, Land Line state legislative editor | Wednesday, March 19, 2014
Kentucky state lawmakers are working on a plan to pay for construction and maintenance of roads and bridges across the state.
The House voted largely along party lines on Tuesday, March 18, to advance a two-year, $4.5 billion road funding plan that relies on a fuel tax increase. By a vote of 52-44, the Democrat-led chamber voted to send the funding plan, HB236, to the Republican-led Senate where changes are expected to be made to the bill.
Also approved along party lines was HB237, which includes the 220-page project list.
House Minority Leader Jeff Hoover, R-Jamestown, balked at the plan. He said the list was kept hidden from lawmakers until the minutes leading up to the floor vote. He also claimed that $2.7 billion in road projects were removed from the original six-year plan in areas represented by Republicans.
“This is nothing more than political retribution because House Republicans stood up against increasing the gas tax,” Hoover said during discussion about the project list. “To ask our citizens to pay more at the pump, while at the same time picking and choosing where the money goes is reprehensible and all Kentuckians should be outraged.”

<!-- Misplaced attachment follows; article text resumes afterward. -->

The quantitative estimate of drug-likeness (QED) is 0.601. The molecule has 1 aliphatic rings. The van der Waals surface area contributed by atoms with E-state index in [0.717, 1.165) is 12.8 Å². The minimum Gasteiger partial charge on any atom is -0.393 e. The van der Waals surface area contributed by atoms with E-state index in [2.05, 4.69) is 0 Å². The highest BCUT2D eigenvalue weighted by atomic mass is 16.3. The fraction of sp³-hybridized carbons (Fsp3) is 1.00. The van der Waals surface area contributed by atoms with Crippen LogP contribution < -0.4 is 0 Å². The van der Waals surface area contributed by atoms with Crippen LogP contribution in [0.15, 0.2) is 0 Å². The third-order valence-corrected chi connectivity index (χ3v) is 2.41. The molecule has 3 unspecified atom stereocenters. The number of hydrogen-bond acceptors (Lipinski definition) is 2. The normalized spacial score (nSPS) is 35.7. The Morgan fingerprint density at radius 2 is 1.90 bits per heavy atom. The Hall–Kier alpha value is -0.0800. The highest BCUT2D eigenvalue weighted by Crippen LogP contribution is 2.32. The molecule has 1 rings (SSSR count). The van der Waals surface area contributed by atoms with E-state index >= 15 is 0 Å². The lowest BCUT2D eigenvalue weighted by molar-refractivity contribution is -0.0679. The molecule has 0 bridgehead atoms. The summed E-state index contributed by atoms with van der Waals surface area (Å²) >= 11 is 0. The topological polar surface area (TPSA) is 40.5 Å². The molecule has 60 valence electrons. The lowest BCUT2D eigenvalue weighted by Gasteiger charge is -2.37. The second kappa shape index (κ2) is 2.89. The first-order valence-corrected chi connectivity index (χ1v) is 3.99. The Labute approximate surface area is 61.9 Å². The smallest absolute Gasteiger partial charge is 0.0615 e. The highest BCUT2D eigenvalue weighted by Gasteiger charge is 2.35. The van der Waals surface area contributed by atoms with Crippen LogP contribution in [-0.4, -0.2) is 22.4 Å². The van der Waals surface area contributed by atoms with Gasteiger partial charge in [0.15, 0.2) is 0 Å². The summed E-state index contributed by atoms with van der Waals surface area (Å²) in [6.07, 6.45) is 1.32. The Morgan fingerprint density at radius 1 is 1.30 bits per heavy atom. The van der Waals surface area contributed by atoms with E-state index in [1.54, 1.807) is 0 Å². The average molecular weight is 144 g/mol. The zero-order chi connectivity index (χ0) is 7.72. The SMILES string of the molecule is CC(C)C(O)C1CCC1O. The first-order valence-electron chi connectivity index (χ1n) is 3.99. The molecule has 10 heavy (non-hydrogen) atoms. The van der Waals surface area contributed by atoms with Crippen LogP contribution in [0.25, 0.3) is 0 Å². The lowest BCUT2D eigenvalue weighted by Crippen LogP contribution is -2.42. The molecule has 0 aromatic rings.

One week ago, House lawmakers voted 53-44 to send a bill to the Senate that would raise the state’s fuel tax rates back to where they were at the end of last year.
Thanks to partially tying the state’s tax rates to the average wholesale price of fuel, changes in the excise tax for gas and diesel are automatic. In January, the tax was reduced from 32.3 cents per gallon for gas to 30.8 cents. The 29.3-cent rate for diesel dipped to 27.8 cents.
A provision included in the bill – HB445 – would also make sure the tax rates don’t drop in the future.
Rep. Leslie Combs, D-Pikeville, denied Hoover’s accusations on the House floor. She said HB237 had more projects included than funds available to complete the work, which required the wish list to be trimmed.
She also said the plan would spread available funds throughout the state, including Republican districts.
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